The Numbers Are In: Covid Gave Sustainable Energy A Shot In The Arm
These days, a shot in the arm might put most people in the mind of the Covid vaccine, its various eligibility phases, and the waitlist that dosage scarcity has forced into being.
But for those who were paying attention during the last year…
And ignoring the partisan glad-handing and donor-pandering…
You won’t be surprised to learn that sustainable energy had an incredible year in 2020.
There were a few excellent, and obvious, reasons that renewable energy sources were our breakout star…
They had a chance to compete with natural gas since travel was reduced unimaginably lower…
Coal is sounding its death rattle (after all, we can’t MAKE there be more coal… they’re fossil fuels)…
And investors began shifting their portfolios to reflect a bleaker outlook on climate change.
With a little bit of distance from the year that made us all reimagine the contours of our lives, Bloomberg NEF (new energy finance) and the Business Council for Sustainable Energy.
The factbook is pretty dense, but there are some vital statistics it would behoove us all to know as we continue to advocate for not just clean energy, but equitable care of those working in the fossil fuel industry during the country’s transition efforts.
First, let’s examine the differences between 2019 and 2020 via irrefutable evidence.
The Year the Earth Stood Still
Office buildings all over the country — not to mention bars, schools, restaurants, arenas, stores, museums, and more — shut down, but those people just spent time using energy in their homes instead. How did that energy usage shape up, comparatively?
Energy related emissions declined by 10% and transportation related emissions declined by 14%, which led to total U.S. greenhouse gas emissions declining by 9%…
Which is 20% below 2005 levels and actually puts us back “on track to meet the original Paris Agreement pledge,” according to the report.
In 2011, coal made up 42% of our annual energy usage as a country.
In 2020, coal was down to 19%. Nuclear and renewable energy sources now account for 40% of our total usage, nearly as much as natural gas does — 41%.
However, although we contributed 20% to the total global investment in clean energy (which rose 9% since 2019), our contribution was actually 11% less than what it was in 2019.
Roughly 58% of that investment into clean energy was in the renewable sector.
Our installation of renewable energy capacity grew 61% from 2019 — that makes 2020 a record year for us.
Conventional gas-powered car sales fell, while electric vehicle sales remained steady. Natural gas use in vehicles rose 16% from 2019. (Natural gas still emits carbon, but some consider it renewable because the supplies required to make it can be replenished.)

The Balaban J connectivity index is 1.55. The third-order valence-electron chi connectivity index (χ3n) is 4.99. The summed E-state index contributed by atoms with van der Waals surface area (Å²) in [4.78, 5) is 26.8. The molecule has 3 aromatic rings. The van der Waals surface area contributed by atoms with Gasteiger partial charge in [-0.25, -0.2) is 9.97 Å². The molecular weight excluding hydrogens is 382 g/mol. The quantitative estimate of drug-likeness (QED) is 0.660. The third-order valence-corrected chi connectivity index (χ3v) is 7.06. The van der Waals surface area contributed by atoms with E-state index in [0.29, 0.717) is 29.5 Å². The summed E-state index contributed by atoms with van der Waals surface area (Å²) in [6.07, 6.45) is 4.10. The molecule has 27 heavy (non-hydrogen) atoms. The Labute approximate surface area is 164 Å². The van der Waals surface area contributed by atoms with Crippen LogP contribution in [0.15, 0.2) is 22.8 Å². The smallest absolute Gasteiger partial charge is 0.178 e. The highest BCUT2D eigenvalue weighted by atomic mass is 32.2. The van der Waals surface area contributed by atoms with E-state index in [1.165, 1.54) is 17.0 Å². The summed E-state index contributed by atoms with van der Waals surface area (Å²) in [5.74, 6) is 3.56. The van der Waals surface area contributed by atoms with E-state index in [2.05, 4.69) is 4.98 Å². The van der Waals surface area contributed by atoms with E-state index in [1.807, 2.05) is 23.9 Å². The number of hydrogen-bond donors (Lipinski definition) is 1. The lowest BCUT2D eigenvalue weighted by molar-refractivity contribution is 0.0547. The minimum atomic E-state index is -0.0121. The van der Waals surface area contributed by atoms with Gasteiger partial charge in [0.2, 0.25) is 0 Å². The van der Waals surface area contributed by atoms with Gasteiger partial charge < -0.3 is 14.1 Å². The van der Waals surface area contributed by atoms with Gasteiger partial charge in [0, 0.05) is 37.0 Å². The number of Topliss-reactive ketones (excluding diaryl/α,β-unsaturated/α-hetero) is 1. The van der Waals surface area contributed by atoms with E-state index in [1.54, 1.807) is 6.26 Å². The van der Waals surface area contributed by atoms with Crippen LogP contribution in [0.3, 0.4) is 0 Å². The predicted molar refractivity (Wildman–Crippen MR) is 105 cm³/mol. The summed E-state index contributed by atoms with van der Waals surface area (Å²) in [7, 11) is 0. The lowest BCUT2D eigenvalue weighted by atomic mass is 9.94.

As of 2020, hydropower accounts for 35% of our renewable energy available output.
In 2020 alone, the U.S. suffered $95 billion “in damages from tropical cyclones, severe storms, droughts, and wildfires,” the predicted and documented result of climate change.
The hope from the ground is that the enormous price tag associated with relief, clean-up, and rebalancing communities after the aforementioned disasters spooks the government into investing in sustainable infrastructure.
Make it Make Sense
Okay — lots of valuable insights regarding sustainable trends and trajectories. But what does this mean moving forward?
For one thing, the fact that sustainable growth even happened during a year when we lost hundreds of thousands of citizens, millions of jobs, and suffered the wrath of Mother Nature is pretty amazing.
That makes two points clear:
- We can’t go backwards. Future investments in dirty energy won’t just be frowned upon in eco-conscious society — they’ll be financially disastrous.
- We’re better able to handle the problems caused by our dependence on fossil fuels (think weather events) with renewables. Even though there were more extreme weather events in 2020 than in 2019, the energy system was less stressed (if you can believe it!)
Congress even sunk $19 billion in R&D while continuing to extend clean energy tax credits. (If the government’s model for subsidizing fossil fuels is any indication of how well an industry can do with the support of Uncle Sam, we’re in luck!)
And there were some Covid-related issues that hampered what would have been growth for the sustainable energy sector — being unable to travel door-to-door selling solar panels…
Outbreaks at solar farms in the midwest…
Energy efficiency programs shuttered…
And yet, here we are.